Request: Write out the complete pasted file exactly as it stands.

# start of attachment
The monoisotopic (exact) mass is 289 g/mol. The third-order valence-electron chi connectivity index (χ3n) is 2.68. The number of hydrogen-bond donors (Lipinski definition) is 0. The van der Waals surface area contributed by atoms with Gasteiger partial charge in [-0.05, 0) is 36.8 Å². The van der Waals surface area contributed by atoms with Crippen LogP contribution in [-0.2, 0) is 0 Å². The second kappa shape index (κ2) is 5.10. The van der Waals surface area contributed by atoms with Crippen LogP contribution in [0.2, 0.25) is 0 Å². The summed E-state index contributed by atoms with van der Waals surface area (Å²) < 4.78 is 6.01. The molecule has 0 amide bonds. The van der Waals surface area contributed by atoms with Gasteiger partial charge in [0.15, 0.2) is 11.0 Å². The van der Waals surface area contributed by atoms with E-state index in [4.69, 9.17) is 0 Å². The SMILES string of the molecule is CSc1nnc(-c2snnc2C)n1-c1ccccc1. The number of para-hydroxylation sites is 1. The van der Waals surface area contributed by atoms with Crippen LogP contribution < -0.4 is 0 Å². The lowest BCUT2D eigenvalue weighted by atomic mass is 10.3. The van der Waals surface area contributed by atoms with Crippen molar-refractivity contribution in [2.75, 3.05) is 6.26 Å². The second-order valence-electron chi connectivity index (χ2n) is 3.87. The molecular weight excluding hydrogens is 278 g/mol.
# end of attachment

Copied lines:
The monoisotopic (exact) mass is 289 g/mol. The third-order valence-electron chi connectivity index (χ3n) is 2.68. The number of hydrogen-bond donors (Lipinski definition) is 0. The van der Waals surface area contributed by atoms with Gasteiger partial charge in [-0.05, 0) is 36.8 Å². The van der Waals surface area contributed by atoms with Crippen LogP contribution in [-0.2, 0) is 0 Å². The second kappa shape index (κ2) is 5.10. The van der Waals surface area contributed by atoms with Crippen LogP contribution in [0.2, 0.25) is 0 Å². The summed E-state index contributed by atoms with van der Waals surface area (Å²) < 4.78 is 6.01. The molecule has 0 amide bonds. The van der Waals surface area contributed by atoms with Gasteiger partial charge in [0.15, 0.2) is 11.0 Å². The van der Waals surface area contributed by atoms with E-state index in [4.69, 9.17) is 0 Å². The SMILES string of the molecule is CSc1nnc(-c2snnc2C)n1-c1ccccc1. The number of para-hydroxylation sites is 1. The van der Waals surface area contributed by atoms with Crippen LogP contribution < -0.4 is 0 Å². The lowest BCUT2D eigenvalue weighted by atomic mass is 10.3. The van der Waals surface area contributed by atoms with Crippen molar-refractivity contribution in [2.75, 3.05) is 6.26 Å². The second-order valence-electron chi connectivity index (χ2n) is 3.87. The molecular weight excluding hydrogens is 278 g/mol.